The nature I saw in most art was tame as a housecat. And the art wasn’t really about nature at all, but about order. I wasn’t made to see the world we saunter through, but to see how our minds organize and codify it.

Whether it was 18th-century paintings or Ansel Adams’ photographs, the art was all about order. In fact, you could say that the point of the art wasn’t to make us see nature, but to understand order.

I was unsatisfied with it, and with my own art. I wanted to make an art that would look at the natural world and make images that spoke to me about what I was really seeing and feeling.

3

NDP60I recognized something of what I wanted in the arts of the Gothic, Baroque and Romantic periods, eras in art that glorified the energy and visual confusion of the world. They are arts that responded to the profuse variety of the experience. They were also arts that were devalued by the mainstream art world of the 20th century. Eliot deprecated Milton; Stravinsky insulted Berlioz; Mies van der Rohe is the anti-Gothic architect.

Yet, I loved Shelley, Schumann, Chartres. And I wanted to find a way to make that over in our new century, in a new way, and reattach art to the world around me. It had been untethered too long; too long it had been its own reason for being. Art for art’s sake? Not any more.

It can be hard — it is probably impossible — to make art completely divorced from one’s time. The visual universe is too persuasive. We cannot even know how deeply we are affected by the stylistic twitches of our own age. And I am not saying my own work is sui generis. It certainly is not.friedlander montreal

The light that knocked me off my horse on my own way to Damascus was a single book of photographs — still a fairly obscure book — by Lee Friedlander, titled Flowers and Trees, from 1981. It was spiral bound, printed in a matte finish, and had virtually no text. Inside I found a mirror of the nature I knew and felt. Nothing was framed neatly, nothing was glorified by the light poured on it, nothing we reified into monumentality. Instead there was the profusion, confusion and organicism that I recognized from my own experience.

And I realized that I had been working in that same direction for years, but had buried the photographs among the more conventional mountainscapes and detail photographs. I had several series of images that were my own immediate response to nature and they were all photographs I had made in the gardens of friends. I gathered them together and looked. The conventional photographs seemed to have no value whatsoever and these others, almost random, usually confused, and always ad hoc, seemed to breathe the life I had been looking for.

Since that time, and with the advent of digital photography, I have been liberated. I take my camera with me, point it at something I want to feed it, and let it do the chewing. I never look through the viewfinder anymore, but instead look at the larger shapes, darks and lights, that showing the digital screen on the back of my camera. I see how I see and click the shutter.Back Bay, Virginia Beach, Va

Over the years, I have made many of these sets of photographs, usually 15 to 35 pictures in a group, and printed together to be seen as a “book,” that is, a print cabinet, where my audience can spend as much or as little time as they wish and shuffle to the next.book cover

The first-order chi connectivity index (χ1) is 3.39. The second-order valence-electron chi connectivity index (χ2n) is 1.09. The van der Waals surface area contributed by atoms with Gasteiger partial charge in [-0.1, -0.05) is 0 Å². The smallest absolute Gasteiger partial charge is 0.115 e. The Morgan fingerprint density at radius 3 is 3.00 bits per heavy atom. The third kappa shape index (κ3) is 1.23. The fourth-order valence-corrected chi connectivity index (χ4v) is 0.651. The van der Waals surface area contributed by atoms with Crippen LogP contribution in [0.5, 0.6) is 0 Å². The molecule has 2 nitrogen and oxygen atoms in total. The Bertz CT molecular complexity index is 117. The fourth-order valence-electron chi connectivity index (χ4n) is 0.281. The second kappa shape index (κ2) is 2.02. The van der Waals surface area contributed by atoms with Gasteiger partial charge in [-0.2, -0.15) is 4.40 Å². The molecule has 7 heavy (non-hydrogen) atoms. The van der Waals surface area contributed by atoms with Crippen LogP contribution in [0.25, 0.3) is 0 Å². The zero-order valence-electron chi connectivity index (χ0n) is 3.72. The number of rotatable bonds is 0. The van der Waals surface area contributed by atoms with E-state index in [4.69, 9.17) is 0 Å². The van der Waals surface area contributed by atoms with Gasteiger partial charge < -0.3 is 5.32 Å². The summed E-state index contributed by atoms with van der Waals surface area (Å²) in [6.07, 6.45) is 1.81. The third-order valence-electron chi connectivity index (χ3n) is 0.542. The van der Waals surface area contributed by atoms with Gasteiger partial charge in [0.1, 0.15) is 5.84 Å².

And the unit of my work is the book, not the individual photo. When I visit a garden, I vacuum it all into my lens and after processing them, spread the images out in a series. You can see the results in a book preview for Gardens/Paradisi, a book I created on Blurb.com. The whole thing is there to see via “preview.” You can find it (and buy it, if you have that much excess money) at: http://www.blurb.com/b/607398-gardens-paradisi.

For the pictures in that book, selected from those loose leaves, I have had to edit them down to a manageable few. Most of these “books” have been turned into chapters of either 9 or 15 images. I hope they still give a flavor of what I have attempted. You can find more in the other books I have made and available at Blurb.com.Giverny 3

4

If I have succeeded, I have also failed.

For in the end, my attempt to wrestle with the world has turned into an art that is also about order, about how the mind engages with the things around it. I have wound up doing exactly what my predecessors have done.

It isn’t surprising. After all, when I turn on my elders and find their efforts insufficient, I am doing nothing different from what they did when they turned on their elders. It is how art grows. Wordsworth rebels against Pope, Eliot rebels against Wordsworth, Ginsburg rebels against Eliot. One generation finds its parents lacking and tries on its own to finally express the truth.

And I can only be happy when a generation after mine points its own finger backward and wiggles it in reproach at me.

It seems we never get closer to what we are all after. Value is all in the trying.Doug's Garden

Nature

Jack Foley has ruined nature. Or at least, he’s ruined Naturejack foley

Foley, who died in 1967 at the age of 76, was a film editor at Universal Studios, where he developed the process of adding sound effects to movies in the editing stage.

You can see his name, turned eponymous, in the credits of any movie: The Foley artist is the one who matches the sounds to the action.

When you hear a dying thug breathe his last wheezy gasp, or a potential victim step on a squeaky floorboard or snap a twig underfoot, it is the Foley artist who put that sound there in post-production.

Which is fine for an Arnold Schwarzenegger movie, with its explosions and ammunition magazines being snapped into their Uzis with a click so solid even a Chevy ad has to smile with envy. But the Foley art is less helpful when PBS shows us row of ducks swimming in the Okefenokee. comic

Then the ducks always make a sound like a guy wiggling his fingers in a tub of tap water, with a microphone held a few inches away. It has ruined Nature, Wild America and every other filmed nature show on PBS or the Discovery Channel. duckling